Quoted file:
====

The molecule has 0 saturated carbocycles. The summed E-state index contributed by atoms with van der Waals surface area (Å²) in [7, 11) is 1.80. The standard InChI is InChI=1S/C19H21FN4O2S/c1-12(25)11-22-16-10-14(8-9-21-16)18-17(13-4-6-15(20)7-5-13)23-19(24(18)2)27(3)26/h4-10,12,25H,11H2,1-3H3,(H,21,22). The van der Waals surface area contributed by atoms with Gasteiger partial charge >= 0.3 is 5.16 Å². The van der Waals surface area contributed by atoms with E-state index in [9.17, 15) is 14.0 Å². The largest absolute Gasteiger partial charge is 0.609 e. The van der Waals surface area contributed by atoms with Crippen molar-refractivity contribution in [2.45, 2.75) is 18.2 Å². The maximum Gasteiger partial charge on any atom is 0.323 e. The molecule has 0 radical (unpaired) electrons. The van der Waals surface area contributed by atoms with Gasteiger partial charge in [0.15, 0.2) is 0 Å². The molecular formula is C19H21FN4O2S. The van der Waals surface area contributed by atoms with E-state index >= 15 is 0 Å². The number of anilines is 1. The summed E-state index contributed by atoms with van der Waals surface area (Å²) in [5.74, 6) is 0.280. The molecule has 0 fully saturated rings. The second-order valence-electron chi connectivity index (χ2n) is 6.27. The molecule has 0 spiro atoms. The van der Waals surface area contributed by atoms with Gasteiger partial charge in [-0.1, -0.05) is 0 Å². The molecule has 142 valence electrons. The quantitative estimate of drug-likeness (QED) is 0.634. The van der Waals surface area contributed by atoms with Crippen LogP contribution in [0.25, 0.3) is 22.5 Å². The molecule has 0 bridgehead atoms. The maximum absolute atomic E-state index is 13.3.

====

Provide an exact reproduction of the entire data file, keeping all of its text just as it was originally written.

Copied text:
The molecule has 0 saturated carbocycles. The summed E-state index contributed by atoms with van der Waals surface area (Å²) in [7, 11) is 1.80. The standard InChI is InChI=1S/C19H21FN4O2S/c1-12(25)11-22-16-10-14(8-9-21-16)18-17(13-4-6-15(20)7-5-13)23-19(24(18)2)27(3)26/h4-10,12,25H,11H2,1-3H3,(H,21,22). The van der Waals surface area contributed by atoms with Gasteiger partial charge >= 0.3 is 5.16 Å². The van der Waals surface area contributed by atoms with E-state index in [9.17, 15) is 14.0 Å². The largest absolute Gasteiger partial charge is 0.609 e. The van der Waals surface area contributed by atoms with Crippen molar-refractivity contribution in [2.45, 2.75) is 18.2 Å². The maximum Gasteiger partial charge on any atom is 0.323 e. The molecule has 0 radical (unpaired) electrons. The van der Waals surface area contributed by atoms with Gasteiger partial charge in [0.15, 0.2) is 0 Å². The molecular formula is C19H21FN4O2S. The van der Waals surface area contributed by atoms with E-state index >= 15 is 0 Å². The number of anilines is 1. The summed E-state index contributed by atoms with van der Waals surface area (Å²) in [5.74, 6) is 0.280. The molecule has 0 fully saturated rings. The second-order valence-electron chi connectivity index (χ2n) is 6.27. The molecule has 0 spiro atoms. The van der Waals surface area contributed by atoms with Gasteiger partial charge in [-0.1, -0.05) is 0 Å². The molecule has 142 valence electrons. The quantitative estimate of drug-likeness (QED) is 0.634. The van der Waals surface area contributed by atoms with Crippen LogP contribution in [0.25, 0.3) is 22.5 Å². The molecule has 0 bridgehead atoms. The maximum absolute atomic E-state index is 13.3.